3 A S by Peter Magnuson a busy principal, how often have you said, I wish I had more time? Unfortunately, with new frequently. accountability standards and increasing responsibilities, you may find yourself reiterating that statement more According to a study by the National Association of Elementary School Principals, the average elementary school principal spends 58 hours a week at work and work-related functions. With only 168 hours available each week, work is already taking up 35 percent of the average principal s time. To avoid burnout, reduce the number of hours spent in the office, or to find more time to spend on instructional leadership, principals must learn to be good time managers. WAYS TO MAKE YOURSELF A MORE PRODUCTIVE PRINCIPAL Find your best time If you are an early bird, then focus on your priorities in the morning. If you get tired after lunch, then use that time to work on tasks that require less concentration. STRATEGIES FOR GETTING STARTED Time management consultants agree that to effectively manage time, people must plan, delegate, organize, direct, and control. Here are some tips on getting started. Work on public relations South Carolina Principal Kathy Whitmire believes parent concerns are at a minimum because of our intense PR. She and her assistant give presentations to community organizations, write weekly newspaper articles, and spend each morning meeting and greeting parents and students. Getting information out to parents and community members reduces the number of calls and inquiries she receives. Use In West Virginia, Brenda Valentine has teachers their attendance and lunch counts to the office. She also prints district announcements and posts them on the staff bulletin board. Be visible The more I am in the classrooms, the more I am able to prevent or become aware of situations which may require time later on, says Alabama Principal Debbie Patton. Being highly visible can help a principal be proactive and therefore avoid some of the time-consuming activities that keep him or her tied to a desk. Control interruptions The telephone and computer are there for convenience. Try to respond to voice mail and messages only one or two times a day, if possible. Plan Whether it s preparing for the next inservice training, scheduling observations, or finalizing a budget, having a plan helps you prioritize, outlines what needs to be accomplished, and provides guidance on how much time a task will take. Get organized Can you easily find what you need? If not, then you are wasting time. Use a daily calendar, develop a filing system, or invest in a personal digital assistant (PDA). Clearing the clutter will help eliminate distractions. Also, work with your secretary to organize your office and streamline its operation. Delegate The general rule is if one of your staff can do it 80 percent as well as you can, then delegate it. It may take some time to train someone how to do a task, but it will save you time in the long run. Use a to-do list Most principals swear by the to-do list. Writing down tasks and prioritizing them will help focus your time. For a way to structure your list, read Flexibility Begins with Organization in the March/April issue of Principal magazine. Finding Time Communicator March 2003 National Association of Elementary School Principals 3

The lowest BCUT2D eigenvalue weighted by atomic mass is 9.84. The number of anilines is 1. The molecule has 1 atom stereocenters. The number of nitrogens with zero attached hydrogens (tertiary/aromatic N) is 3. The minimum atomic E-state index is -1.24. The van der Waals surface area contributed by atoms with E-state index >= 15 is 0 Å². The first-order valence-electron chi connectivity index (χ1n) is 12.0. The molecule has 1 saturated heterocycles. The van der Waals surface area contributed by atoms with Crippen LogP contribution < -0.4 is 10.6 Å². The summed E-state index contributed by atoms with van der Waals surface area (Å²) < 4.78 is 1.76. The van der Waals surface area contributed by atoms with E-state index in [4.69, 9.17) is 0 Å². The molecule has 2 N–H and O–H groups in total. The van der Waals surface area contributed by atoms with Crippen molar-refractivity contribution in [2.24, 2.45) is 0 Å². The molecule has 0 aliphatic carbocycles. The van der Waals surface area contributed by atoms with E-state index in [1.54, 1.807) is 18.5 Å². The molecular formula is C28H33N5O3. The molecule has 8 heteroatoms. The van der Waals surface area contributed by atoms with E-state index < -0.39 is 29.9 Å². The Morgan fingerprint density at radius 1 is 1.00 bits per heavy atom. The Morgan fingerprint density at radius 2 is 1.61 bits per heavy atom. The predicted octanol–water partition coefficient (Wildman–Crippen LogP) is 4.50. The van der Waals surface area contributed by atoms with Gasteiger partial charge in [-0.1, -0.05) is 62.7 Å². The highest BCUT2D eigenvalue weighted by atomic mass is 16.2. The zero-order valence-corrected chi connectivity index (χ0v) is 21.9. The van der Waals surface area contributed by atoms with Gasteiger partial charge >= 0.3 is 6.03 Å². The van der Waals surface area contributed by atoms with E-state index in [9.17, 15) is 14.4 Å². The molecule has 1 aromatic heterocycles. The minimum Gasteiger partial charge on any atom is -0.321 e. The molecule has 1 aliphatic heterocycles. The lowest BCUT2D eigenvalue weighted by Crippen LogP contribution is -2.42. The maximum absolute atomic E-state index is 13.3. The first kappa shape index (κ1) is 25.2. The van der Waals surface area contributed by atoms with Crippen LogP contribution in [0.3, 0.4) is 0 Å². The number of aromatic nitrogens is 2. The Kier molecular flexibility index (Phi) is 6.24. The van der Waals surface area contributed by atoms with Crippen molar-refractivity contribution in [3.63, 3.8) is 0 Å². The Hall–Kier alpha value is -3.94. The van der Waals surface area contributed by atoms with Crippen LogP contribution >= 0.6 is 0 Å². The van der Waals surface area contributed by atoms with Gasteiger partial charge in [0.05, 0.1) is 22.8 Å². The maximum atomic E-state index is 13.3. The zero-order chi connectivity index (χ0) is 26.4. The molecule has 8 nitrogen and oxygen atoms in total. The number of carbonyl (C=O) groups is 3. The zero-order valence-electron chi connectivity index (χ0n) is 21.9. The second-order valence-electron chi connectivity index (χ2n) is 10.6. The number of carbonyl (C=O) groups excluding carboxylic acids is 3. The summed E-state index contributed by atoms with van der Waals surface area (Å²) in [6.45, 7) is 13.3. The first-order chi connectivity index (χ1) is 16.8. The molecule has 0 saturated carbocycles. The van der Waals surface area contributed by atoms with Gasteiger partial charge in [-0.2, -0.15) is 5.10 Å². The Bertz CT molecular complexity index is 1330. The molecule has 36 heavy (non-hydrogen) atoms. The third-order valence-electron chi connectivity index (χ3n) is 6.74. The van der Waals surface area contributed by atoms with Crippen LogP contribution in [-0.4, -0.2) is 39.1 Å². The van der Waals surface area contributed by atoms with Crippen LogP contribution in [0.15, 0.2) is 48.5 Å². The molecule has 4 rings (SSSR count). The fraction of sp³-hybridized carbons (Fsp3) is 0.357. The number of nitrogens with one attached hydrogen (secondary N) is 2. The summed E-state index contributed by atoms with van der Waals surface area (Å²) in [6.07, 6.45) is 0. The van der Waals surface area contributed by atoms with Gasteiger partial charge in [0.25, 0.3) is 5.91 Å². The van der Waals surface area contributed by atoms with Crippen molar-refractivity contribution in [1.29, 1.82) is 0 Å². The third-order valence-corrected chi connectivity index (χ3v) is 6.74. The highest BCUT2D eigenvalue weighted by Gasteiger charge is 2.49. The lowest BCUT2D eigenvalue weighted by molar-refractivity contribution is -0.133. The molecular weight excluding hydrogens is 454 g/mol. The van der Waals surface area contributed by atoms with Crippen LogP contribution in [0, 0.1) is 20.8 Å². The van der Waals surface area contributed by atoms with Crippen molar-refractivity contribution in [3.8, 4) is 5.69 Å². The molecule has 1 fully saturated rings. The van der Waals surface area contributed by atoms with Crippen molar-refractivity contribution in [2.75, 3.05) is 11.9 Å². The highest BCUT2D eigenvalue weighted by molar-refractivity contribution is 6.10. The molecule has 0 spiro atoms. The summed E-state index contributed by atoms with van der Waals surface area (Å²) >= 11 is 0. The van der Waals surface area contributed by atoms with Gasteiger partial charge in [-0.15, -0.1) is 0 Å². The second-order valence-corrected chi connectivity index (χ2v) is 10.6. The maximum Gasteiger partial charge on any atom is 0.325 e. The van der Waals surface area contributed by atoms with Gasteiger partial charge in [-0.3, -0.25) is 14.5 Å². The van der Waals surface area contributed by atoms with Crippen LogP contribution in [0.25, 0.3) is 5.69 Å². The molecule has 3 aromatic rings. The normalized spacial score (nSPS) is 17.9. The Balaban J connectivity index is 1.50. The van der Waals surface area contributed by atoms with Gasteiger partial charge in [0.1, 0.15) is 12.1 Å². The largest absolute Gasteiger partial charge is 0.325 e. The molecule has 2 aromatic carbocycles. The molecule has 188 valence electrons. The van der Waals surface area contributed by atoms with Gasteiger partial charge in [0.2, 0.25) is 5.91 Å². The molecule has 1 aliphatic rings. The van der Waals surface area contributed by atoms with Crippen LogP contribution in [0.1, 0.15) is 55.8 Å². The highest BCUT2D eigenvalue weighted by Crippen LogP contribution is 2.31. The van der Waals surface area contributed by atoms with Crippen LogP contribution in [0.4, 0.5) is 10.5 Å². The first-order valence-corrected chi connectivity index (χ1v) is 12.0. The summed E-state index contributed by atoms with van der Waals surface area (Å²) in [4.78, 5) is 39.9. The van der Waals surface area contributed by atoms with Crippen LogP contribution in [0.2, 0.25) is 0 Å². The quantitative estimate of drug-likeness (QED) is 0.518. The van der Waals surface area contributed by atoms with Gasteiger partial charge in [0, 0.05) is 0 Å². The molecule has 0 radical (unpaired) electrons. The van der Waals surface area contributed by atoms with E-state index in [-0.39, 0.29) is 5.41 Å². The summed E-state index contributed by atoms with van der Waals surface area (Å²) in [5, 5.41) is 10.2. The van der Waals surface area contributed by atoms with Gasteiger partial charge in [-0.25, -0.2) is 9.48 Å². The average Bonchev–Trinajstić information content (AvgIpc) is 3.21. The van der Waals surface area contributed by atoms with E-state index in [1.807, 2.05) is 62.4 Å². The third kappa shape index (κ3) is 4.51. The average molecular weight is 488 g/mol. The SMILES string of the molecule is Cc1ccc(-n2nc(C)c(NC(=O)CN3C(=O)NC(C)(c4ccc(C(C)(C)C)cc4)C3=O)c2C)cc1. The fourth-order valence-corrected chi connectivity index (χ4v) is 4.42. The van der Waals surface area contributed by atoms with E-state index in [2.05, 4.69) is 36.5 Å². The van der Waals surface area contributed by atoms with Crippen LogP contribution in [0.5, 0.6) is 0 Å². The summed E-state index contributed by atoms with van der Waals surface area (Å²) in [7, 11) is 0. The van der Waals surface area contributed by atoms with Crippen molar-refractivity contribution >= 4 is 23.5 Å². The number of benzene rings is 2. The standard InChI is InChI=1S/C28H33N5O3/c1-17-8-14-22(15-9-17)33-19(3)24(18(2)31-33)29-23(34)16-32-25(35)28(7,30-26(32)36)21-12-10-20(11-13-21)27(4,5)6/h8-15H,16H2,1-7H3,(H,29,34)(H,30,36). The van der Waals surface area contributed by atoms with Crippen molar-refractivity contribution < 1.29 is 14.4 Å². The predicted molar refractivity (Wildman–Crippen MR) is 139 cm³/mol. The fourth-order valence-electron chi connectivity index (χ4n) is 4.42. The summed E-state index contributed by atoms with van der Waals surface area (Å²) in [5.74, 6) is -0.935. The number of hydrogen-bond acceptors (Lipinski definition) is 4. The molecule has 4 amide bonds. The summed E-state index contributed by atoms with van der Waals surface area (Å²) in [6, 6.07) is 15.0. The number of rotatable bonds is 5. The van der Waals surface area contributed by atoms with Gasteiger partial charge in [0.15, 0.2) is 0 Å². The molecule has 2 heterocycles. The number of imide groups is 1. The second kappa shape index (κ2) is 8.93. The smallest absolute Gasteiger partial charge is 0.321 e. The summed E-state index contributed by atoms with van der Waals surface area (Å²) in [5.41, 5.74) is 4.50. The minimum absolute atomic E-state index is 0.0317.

4 THERE ARE MANY WAYS TO PROMOTE YOUR WEB SITE FOR FREE ONLINE. HERE ARE STRATEGIES YOU CAN USE RIGHT NOW. Write articles or free reports for other Webmasters to publish and put your Web site address in the byline. If you write good content, your articles will be published and many readers who like your article will go on to visit your Web site. Arrange a joint venture partnership with list owners and Webmasters. Add your ad or Web site address to your signature. This way, every time you send an , you ll be promoting your Web site. Exchange links with other Webmasters. This is another effective strategy for generating targeted traffic to your Web site for free. It involves contacting other Webmasters for a possible link exchange partnership. If you plan to have anything printed up, put your Web address on it. You can print your URL on business cards, stickers, leaflets, etc. For more ideas click here to visit 4
5 ASCA Library Teacher Appreciation Month Mental Health Month Safe Kids Month Physical Fitness Month Memorial Day National Teacher Appreciation Day Alabama State Board of Education Meeting Alabama State Board of Education Meeting Challenger Middle School Web site: Homework/Allteachers.html Remember, the ACSA Resource Library has volumes of information you or your school system can use for presentations, teaching, or putting into practice public relations tactics and rules of thumb. Held in the state Department of Education Communication s Section, the ASCA Resource Library includes books, audiotapes, videos, and DVDs that are available to any ASCA member. The library includes some of the following useful material: School Public Relations Building Confidence in Education NSPRA publication on the principles of public relations and practical examples on how to improve community support. Harpeth Communications Company Media Training System: Attracting Media Attention (Vol. I), Mastering and Managing Interviews (Vol.2), and Managing a Crisis (Vol. 3) Availalbe in these formats: DVD, PowerPoint, Word and.pdf Media Training for government, non-profit and school officials The Wit and Wisdom of PR Success NSPRA A lighthearted book of quotes on school public relations, and bits of wisdom. 5